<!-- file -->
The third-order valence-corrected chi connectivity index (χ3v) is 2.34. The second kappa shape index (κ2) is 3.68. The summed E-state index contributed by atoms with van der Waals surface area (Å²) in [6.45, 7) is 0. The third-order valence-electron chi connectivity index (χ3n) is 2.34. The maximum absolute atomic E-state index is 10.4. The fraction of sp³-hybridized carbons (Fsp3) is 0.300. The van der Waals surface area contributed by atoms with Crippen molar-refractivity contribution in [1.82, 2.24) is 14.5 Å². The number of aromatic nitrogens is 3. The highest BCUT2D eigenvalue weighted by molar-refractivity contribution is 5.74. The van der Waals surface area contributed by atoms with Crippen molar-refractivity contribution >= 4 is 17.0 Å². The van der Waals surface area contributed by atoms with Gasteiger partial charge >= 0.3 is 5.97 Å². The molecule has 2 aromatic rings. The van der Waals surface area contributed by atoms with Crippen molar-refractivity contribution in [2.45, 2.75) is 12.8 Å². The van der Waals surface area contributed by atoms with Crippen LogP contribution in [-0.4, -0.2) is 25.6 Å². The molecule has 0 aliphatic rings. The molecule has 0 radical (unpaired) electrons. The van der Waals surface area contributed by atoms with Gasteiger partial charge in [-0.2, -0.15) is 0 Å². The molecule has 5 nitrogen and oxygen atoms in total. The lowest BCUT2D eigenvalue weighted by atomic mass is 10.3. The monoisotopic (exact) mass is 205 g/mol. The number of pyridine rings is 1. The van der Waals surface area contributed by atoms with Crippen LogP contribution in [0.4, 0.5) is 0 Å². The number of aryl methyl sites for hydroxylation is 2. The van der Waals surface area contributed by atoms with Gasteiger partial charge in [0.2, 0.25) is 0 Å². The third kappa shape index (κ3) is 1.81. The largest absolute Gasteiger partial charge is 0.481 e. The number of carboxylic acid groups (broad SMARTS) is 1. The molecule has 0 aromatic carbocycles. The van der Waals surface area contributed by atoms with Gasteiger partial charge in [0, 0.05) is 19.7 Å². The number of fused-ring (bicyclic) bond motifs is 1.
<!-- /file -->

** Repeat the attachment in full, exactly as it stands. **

The third-order valence-corrected chi connectivity index (χ3v) is 2.34. The second kappa shape index (κ2) is 3.68. The summed E-state index contributed by atoms with van der Waals surface area (Å²) in [6.45, 7) is 0. The third-order valence-electron chi connectivity index (χ3n) is 2.34. The maximum absolute atomic E-state index is 10.4. The fraction of sp³-hybridized carbons (Fsp3) is 0.300. The van der Waals surface area contributed by atoms with Crippen molar-refractivity contribution in [1.82, 2.24) is 14.5 Å². The number of aromatic nitrogens is 3. The highest BCUT2D eigenvalue weighted by molar-refractivity contribution is 5.74. The van der Waals surface area contributed by atoms with Crippen molar-refractivity contribution >= 4 is 17.0 Å². The van der Waals surface area contributed by atoms with Gasteiger partial charge >= 0.3 is 5.97 Å². The molecule has 2 aromatic rings. The van der Waals surface area contributed by atoms with Crippen molar-refractivity contribution in [2.45, 2.75) is 12.8 Å². The van der Waals surface area contributed by atoms with Crippen LogP contribution in [-0.4, -0.2) is 25.6 Å². The molecule has 0 aliphatic rings. The molecule has 0 radical (unpaired) electrons. The van der Waals surface area contributed by atoms with Gasteiger partial charge in [-0.2, -0.15) is 0 Å². The molecule has 5 nitrogen and oxygen atoms in total. The lowest BCUT2D eigenvalue weighted by atomic mass is 10.3. The monoisotopic (exact) mass is 205 g/mol. The number of pyridine rings is 1. The van der Waals surface area contributed by atoms with Crippen LogP contribution in [0.4, 0.5) is 0 Å². The number of aryl methyl sites for hydroxylation is 2. The van der Waals surface area contributed by atoms with Gasteiger partial charge in [0.2, 0.25) is 0 Å². The third kappa shape index (κ3) is 1.81. The largest absolute Gasteiger partial charge is 0.481 e. The number of carboxylic acid groups (broad SMARTS) is 1. The molecule has 0 aromatic carbocycles. The van der Waals surface area contributed by atoms with Gasteiger partial charge in [0, 0.05) is 19.7 Å². The number of fused-ring (bicyclic) bond motifs is 1.